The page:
How did I get stung 30-40 times on each ankle? I took the cover off the first hive to put feeders back on and the bees poured out through the inner cover hole in a solid stream. I had my jeans and bee suit cuffs tucked into my socks like always - never stung there before.

Yesterday noticed 50 or so dead bees in front of each hive. On examination, found them to be missing body parts; legs, etc. Watched for a few minutes and saw a couple of bees ejected from hive to fall dead - robbing at it's best. I reduced the entrances but am not convinced that will take care of the problem.
Later,
John.
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GoatLady
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« Reply #22 on: June 04, 2011, 11:57:16 AM »

I've read that PrimaTeen (sp?) Mist would help. Any thoughts on this?
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John Pfaff
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« Reply #23 on: June 04, 2011, 01:45:31 PM »

Thanks, but death was not a consideration - just personal comfort, wanting to walk, etc.
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divemaster1963
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« Reply #24 on: June 05, 2011, 12:54:43 AM »

when I was a kid a knocked over one of my uncles hives and got hit about 100 times. I was  only  10 at the time. they used a whole carton of camel cigarette's . took the tobacco out and wet  it down and covered the entire area of my back. the swelling and dizziness went away in about 2 hours. It worked!
only sideffect was the smell and the yellowing. took about a week before the yellow was gone.
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Michael Bush
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« Reply #25 on: June 05, 2011, 05:19:40 AM »

The best topical treatment for stings that I've found is Plantain.  Tobacco is probably next, followed by wet crushed aspirin and a few others.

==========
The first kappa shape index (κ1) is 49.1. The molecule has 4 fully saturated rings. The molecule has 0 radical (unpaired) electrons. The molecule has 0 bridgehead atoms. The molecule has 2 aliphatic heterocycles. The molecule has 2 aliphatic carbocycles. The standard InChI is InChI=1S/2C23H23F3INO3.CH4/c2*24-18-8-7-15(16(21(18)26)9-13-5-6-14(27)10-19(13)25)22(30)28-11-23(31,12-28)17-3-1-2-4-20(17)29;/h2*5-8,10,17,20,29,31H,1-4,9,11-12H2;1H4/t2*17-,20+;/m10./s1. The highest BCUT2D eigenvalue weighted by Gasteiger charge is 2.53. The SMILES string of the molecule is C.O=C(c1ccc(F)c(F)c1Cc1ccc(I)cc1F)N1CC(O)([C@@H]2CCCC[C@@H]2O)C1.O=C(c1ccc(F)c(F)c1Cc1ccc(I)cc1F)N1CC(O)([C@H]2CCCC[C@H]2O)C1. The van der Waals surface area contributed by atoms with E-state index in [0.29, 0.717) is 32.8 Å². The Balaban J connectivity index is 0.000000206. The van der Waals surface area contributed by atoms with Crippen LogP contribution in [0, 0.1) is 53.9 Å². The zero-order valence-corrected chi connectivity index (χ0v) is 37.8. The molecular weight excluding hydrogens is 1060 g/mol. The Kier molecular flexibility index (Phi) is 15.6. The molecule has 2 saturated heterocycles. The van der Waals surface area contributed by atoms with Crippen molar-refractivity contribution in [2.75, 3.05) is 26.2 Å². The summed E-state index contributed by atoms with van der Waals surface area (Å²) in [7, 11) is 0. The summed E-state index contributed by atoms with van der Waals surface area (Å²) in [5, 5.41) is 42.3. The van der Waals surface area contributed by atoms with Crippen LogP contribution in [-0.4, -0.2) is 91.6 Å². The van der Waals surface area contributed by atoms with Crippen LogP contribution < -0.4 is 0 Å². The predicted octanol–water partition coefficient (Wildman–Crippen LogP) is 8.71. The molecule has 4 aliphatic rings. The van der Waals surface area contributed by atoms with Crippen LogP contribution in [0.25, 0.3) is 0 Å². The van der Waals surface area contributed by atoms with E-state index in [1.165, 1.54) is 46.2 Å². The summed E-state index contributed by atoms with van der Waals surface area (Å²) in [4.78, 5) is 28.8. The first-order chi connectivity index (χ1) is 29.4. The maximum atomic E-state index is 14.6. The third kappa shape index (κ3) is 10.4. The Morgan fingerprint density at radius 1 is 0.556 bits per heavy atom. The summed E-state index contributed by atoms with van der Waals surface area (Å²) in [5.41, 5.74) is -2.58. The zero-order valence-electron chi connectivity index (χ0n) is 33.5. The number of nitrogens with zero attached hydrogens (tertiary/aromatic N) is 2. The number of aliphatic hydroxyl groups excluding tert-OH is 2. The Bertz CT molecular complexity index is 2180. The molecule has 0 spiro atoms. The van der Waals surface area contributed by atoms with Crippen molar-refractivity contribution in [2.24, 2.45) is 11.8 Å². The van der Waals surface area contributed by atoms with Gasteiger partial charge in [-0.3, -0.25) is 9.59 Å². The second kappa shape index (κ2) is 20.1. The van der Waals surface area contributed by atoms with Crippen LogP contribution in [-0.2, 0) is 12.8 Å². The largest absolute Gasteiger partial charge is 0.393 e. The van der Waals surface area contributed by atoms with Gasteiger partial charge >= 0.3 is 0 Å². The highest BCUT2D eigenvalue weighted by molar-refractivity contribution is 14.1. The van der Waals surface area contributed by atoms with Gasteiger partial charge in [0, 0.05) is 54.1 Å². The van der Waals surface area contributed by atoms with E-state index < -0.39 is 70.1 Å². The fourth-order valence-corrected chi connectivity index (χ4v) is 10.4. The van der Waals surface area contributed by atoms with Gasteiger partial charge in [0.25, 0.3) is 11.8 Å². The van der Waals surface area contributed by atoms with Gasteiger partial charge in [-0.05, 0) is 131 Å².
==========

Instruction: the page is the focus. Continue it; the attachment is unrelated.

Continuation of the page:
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Michael Bush
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D Semple
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« Reply #26 on: June 05, 2011, 06:24:36 PM »


 it also may help with the itching later, although i fine a hairbrush to be more effective. (and the Vagisil)


Boy, I love this site, who'd a thunk. 

Can't wait to tell my wife what I need next for my emergency care bee bucket. grin

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kathyp
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« Reply #27 on: June 05, 2011, 06:38:34 PM »

get the extra strength.
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.....The greatest changes occur in their country without their cooperation. They are not even aware of precisely what has taken place. They suspect it; they have heard of the event by chance. More than that, they are unconcerned with the fortunes of their village, the safety of their streets, the fate of their church and its vestry. They think that such things have nothing to do with them, that they belong to a powerful stranger called “the government.” They enjoy these goods as tenants, without a sense of ownership, and never give a thought to how they might be improved.....

 Alexis de Tocqueville
John Pfaff
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« Reply #28 on: June 05, 2011, 06:47:48 PM »

A carton of Camel unfiltered for me - wife will never believe what I want ir for...